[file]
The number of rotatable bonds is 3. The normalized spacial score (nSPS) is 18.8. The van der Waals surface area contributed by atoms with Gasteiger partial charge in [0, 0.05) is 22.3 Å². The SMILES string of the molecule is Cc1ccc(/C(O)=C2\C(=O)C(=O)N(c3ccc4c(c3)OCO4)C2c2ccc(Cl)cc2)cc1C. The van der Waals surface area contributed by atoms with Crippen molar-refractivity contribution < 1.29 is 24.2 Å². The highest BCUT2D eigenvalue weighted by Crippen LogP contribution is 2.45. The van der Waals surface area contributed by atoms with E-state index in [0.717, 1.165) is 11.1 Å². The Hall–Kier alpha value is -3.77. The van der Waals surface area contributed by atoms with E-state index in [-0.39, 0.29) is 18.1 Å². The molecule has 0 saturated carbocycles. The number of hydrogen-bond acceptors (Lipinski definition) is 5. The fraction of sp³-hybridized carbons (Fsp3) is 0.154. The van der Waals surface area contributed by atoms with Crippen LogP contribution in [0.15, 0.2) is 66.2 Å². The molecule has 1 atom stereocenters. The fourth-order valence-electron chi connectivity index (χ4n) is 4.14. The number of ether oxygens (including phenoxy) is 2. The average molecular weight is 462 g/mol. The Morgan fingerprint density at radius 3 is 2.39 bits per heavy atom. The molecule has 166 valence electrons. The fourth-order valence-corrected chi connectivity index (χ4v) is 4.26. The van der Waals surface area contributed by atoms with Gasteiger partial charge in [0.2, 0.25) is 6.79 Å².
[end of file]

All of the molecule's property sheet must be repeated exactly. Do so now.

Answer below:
The number of rotatable bonds is 3. The normalized spacial score (nSPS) is 18.8. The van der Waals surface area contributed by atoms with Gasteiger partial charge in [0, 0.05) is 22.3 Å². The SMILES string of the molecule is Cc1ccc(/C(O)=C2\C(=O)C(=O)N(c3ccc4c(c3)OCO4)C2c2ccc(Cl)cc2)cc1C. The van der Waals surface area contributed by atoms with Crippen molar-refractivity contribution < 1.29 is 24.2 Å². The highest BCUT2D eigenvalue weighted by Crippen LogP contribution is 2.45. The van der Waals surface area contributed by atoms with E-state index in [0.717, 1.165) is 11.1 Å². The Hall–Kier alpha value is -3.77. The van der Waals surface area contributed by atoms with E-state index in [-0.39, 0.29) is 18.1 Å². The molecule has 0 saturated carbocycles. The number of hydrogen-bond acceptors (Lipinski definition) is 5. The fraction of sp³-hybridized carbons (Fsp3) is 0.154. The van der Waals surface area contributed by atoms with Crippen LogP contribution in [0.15, 0.2) is 66.2 Å². The molecule has 1 atom stereocenters. The fourth-order valence-electron chi connectivity index (χ4n) is 4.14. The number of ether oxygens (including phenoxy) is 2. The average molecular weight is 462 g/mol. The Morgan fingerprint density at radius 3 is 2.39 bits per heavy atom. The molecule has 166 valence electrons. The fourth-order valence-corrected chi connectivity index (χ4v) is 4.26. The van der Waals surface area contributed by atoms with Gasteiger partial charge in [0.2, 0.25) is 6.79 Å².